Hey guys! I’m new to WordPress, so to get a feel for the site and how it suits my hobbies of reviewing movies, my first reviews/posts will be ones that I’ve already written. In the spirit of the new year, I will be posting only my “Top 10” and “Bottom 5” movies of 2015 (or at least for the ones I wrote reviews for). Enjoy and let me know what everyone thinks. 🙂


Pixar. The name alone generates enough excitement to wear out a child for days. Emotional grenades are inevitable and our only defense is to jump straight on top of them and let them do their thing to us. Can’t fight it, y’all. This movie was certainly looking like it would be no different from the greats like the Toy Story movies, UP, WALL-E, you get the idea. I was excited, bought my ticket, and here’s what I have to say.


The story follows Riley (voiced by Kaitlyn Dias), an 11-year-old girl and the five personified emotions in her mind: Joy (voiced by Amy Poehler), who is responsible for making Riley happy. Fear (Bill Hader), who is responsible for keeping Riley safe. Anger (Lewis Black), who is responsible for keeping Riley balanced with Joy, and Disgust (Mindy Kaling), who gives Riley preferences on what she likes. Sadness (voiced by Phyllis Smith), however, feels like an extra wheel due to not believing she has a real role to play in Riley’s mind. However, the family is moving and Riley is having trouble adjusting to her new life. Simultaneously, Sadness causes a disturbance in Riley’s mind and she and Joy are thrust from Headquarters into another part of Riley’s mind and so begins a journey back to where they belong to prevent Riley’s slowly decaying happiness from destroying her life.


This movie had me in tears multiple times. It is absolutely fantastic. Heartfelt, relatable, and hits home on so many levels.

Pixar has a reputation of putting forth a lot of research into their projects before creating a story around it. While this story certainly has a familiar fish-out-of-water feel to it, it’s cleverly disguised as a fun psychological film, which is something unexpected out of Pixar in recent years. Don’t get me wrong, I liked BRAVE and MONSTERS UNIVERSITY as much as the next guy, but INSIDE OUT really took it to a different, creative, and challenging level. It seemed like there was a lot of thought put into how a child’s mind worked and it really shows. An argument could be made that emotions are far more complex and hardly as simple as this movie made them out to be, but as limited as they may be, there’s a ton of subtle complexity that I think a lot of well-deserved credit is being given.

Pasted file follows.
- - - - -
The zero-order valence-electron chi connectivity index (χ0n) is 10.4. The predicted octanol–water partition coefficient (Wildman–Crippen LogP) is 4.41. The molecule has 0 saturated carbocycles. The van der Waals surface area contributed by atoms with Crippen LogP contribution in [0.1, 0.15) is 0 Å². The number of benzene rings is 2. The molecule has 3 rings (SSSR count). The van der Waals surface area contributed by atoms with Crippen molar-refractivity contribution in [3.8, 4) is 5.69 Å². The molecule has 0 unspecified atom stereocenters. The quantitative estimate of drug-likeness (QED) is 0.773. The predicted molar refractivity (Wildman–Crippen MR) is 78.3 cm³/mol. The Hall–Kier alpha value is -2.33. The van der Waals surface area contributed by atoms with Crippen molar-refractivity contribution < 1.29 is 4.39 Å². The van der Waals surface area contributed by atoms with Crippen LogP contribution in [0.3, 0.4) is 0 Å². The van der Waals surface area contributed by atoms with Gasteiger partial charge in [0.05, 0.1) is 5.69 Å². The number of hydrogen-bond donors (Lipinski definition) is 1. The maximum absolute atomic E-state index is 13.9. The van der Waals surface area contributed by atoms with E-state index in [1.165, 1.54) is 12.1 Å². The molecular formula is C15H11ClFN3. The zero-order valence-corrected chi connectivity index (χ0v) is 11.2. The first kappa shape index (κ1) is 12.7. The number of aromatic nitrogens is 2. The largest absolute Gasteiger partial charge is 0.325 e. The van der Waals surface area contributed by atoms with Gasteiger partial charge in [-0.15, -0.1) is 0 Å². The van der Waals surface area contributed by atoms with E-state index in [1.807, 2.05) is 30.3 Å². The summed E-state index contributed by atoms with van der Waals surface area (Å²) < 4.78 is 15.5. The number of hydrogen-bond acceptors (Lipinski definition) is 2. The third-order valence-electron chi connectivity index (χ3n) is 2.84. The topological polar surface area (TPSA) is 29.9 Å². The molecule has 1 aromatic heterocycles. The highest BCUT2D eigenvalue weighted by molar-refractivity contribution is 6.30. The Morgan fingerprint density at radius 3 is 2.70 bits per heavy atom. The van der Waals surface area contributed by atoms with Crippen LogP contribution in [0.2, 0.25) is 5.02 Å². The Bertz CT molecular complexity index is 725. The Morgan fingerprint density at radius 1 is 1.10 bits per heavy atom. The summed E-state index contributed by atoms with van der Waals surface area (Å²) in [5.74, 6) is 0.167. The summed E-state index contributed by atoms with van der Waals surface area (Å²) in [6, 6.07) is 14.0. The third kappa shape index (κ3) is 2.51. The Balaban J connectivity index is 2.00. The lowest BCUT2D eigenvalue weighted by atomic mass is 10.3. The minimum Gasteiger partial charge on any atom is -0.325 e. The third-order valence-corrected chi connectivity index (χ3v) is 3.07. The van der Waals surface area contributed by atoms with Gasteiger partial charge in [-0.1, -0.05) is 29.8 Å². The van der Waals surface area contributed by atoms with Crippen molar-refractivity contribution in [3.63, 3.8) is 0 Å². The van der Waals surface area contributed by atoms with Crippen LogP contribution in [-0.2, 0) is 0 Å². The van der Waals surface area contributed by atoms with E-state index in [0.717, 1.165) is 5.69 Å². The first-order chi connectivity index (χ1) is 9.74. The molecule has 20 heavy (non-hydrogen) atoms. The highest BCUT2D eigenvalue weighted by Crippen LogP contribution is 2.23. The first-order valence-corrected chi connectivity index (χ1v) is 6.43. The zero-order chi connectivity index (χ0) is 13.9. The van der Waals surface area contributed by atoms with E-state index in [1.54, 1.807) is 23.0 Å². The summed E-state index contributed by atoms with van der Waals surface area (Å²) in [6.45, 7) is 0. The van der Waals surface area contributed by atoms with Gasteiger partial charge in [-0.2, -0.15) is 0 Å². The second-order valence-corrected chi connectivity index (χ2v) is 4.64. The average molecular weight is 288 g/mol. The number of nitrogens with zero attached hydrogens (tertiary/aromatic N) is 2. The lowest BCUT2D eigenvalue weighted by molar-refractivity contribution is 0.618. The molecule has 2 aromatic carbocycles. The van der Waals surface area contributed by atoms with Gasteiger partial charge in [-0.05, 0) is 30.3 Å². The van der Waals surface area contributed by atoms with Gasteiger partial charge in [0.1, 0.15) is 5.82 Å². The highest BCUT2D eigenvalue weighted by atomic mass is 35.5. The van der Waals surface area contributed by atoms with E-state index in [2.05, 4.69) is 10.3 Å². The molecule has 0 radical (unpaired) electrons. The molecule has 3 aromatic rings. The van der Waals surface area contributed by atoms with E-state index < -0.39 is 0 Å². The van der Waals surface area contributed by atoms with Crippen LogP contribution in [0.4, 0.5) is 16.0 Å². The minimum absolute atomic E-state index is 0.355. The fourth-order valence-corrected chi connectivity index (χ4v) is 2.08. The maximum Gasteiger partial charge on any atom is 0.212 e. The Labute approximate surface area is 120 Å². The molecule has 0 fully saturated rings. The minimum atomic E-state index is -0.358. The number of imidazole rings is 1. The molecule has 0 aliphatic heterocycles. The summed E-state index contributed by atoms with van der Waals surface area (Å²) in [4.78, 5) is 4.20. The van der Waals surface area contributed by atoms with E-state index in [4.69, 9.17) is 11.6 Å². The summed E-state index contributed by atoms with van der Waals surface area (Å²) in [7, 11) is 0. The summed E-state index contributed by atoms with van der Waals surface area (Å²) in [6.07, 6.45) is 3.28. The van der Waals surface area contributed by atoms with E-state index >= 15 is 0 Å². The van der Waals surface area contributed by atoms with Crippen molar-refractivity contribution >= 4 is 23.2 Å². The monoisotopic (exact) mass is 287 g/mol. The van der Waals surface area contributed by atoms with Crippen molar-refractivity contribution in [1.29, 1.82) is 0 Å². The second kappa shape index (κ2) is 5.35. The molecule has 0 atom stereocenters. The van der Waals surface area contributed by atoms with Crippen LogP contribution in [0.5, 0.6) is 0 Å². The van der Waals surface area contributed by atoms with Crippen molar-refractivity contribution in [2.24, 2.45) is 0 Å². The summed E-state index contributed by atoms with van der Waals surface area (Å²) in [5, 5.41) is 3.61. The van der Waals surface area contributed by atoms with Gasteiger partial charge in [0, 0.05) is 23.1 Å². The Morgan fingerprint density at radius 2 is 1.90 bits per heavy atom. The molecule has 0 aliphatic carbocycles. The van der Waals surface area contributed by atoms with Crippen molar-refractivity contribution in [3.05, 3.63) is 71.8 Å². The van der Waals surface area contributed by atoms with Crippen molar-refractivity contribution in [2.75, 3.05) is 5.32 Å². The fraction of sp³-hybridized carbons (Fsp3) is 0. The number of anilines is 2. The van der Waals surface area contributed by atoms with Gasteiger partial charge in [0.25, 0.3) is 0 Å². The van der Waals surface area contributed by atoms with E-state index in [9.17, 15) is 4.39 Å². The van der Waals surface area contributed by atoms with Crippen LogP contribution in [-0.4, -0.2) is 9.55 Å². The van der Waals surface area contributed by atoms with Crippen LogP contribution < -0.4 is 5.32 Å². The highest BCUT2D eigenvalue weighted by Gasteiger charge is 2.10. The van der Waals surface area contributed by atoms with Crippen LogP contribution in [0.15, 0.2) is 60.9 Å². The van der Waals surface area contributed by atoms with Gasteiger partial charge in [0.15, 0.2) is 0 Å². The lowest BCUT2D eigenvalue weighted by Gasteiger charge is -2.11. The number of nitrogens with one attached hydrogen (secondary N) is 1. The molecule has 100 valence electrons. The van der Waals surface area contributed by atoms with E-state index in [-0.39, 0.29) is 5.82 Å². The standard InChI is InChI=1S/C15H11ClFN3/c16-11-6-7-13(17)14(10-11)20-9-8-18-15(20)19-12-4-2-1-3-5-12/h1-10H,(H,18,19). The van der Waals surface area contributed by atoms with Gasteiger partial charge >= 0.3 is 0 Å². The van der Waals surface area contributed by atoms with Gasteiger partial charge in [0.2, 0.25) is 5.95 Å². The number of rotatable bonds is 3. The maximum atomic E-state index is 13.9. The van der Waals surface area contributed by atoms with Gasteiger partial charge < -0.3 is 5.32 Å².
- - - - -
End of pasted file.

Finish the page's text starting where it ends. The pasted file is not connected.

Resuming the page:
For example, too often in life, when children cry, we have adults telling us to stop crying… like it’s something to be shameful of. That it makes us weak and less than what we should be. But Pixar turns that around, saying just because we have sad memories in our lives doesn’t mean we can’t be happy people, and that CRYING IS OKAY. Dear lord, I’m writing this right now and I have a hard time keeping the tears in. Could be the late night poinsettia talking, but shouldn’t that say something about a film too? No? Then back on track.

Upon reading a review on Collider.com, reviewer Matt Goldberg, stated “But where the film really starts to expand are in the recesses of Riley’s mind, and this where Inside Out shows itself to be more about the journey than the characters.” I agree with maybe half of that statement. Yes, the journey through Riley’s dreams, and personality islands are certainly whimsical and visually appealing, I do whole-heartedly believe that Poehler and Smith’s portrayals, respectively, as Joy and Sadness really keep the audience engaged and grounded. While we can certainly be distracted by the ever-identifiable nightmarish clown fears, the haunting pit of the Abyss, I never forgot about Joy’s optimism, or Sadness’ despair, and always rooting for them to get back to Headquarters, despite how much fun I’m having watching Fear, Anger, and Disgust doing a horrible job at doing Joy’s job.




In fact, one of the most heart-breaking scenes in the movie is seeing Joy in the Abyss ready to give up. Poehler’s performance takes an iron-grip of your heart-strings and violently yanks until even the most stone-cold person will struggle not to feel for Joy.




What really gets me is that there are no annoying characters, or pointless ones. Everyone’s role is put to good use and occasionally written surprisingly well. Sadness could have easily been made to be a mopey, uninteresting character with no redeeming value, but she is very likable, and does serve a vital function in the story, especially toward the end. And although Sadness is a more central character than Disgust, Anger, and Fear, the same applies to them as well. Enjoyable, funny, all around well-written.

Despite being devoid of powerful emotional animated films of this magnitude of recent years, even from Pixar, we are finally given the best Pixar film since TOY STORY 3, and could very well be considered their best movie, period. Whatever short-comings that INSIDE OUT may have, of which there are very few, the movie is too touching to be hung up on what doesn’t matter.

A strong 5/5

31 Replies to “INSIDE OUT review”

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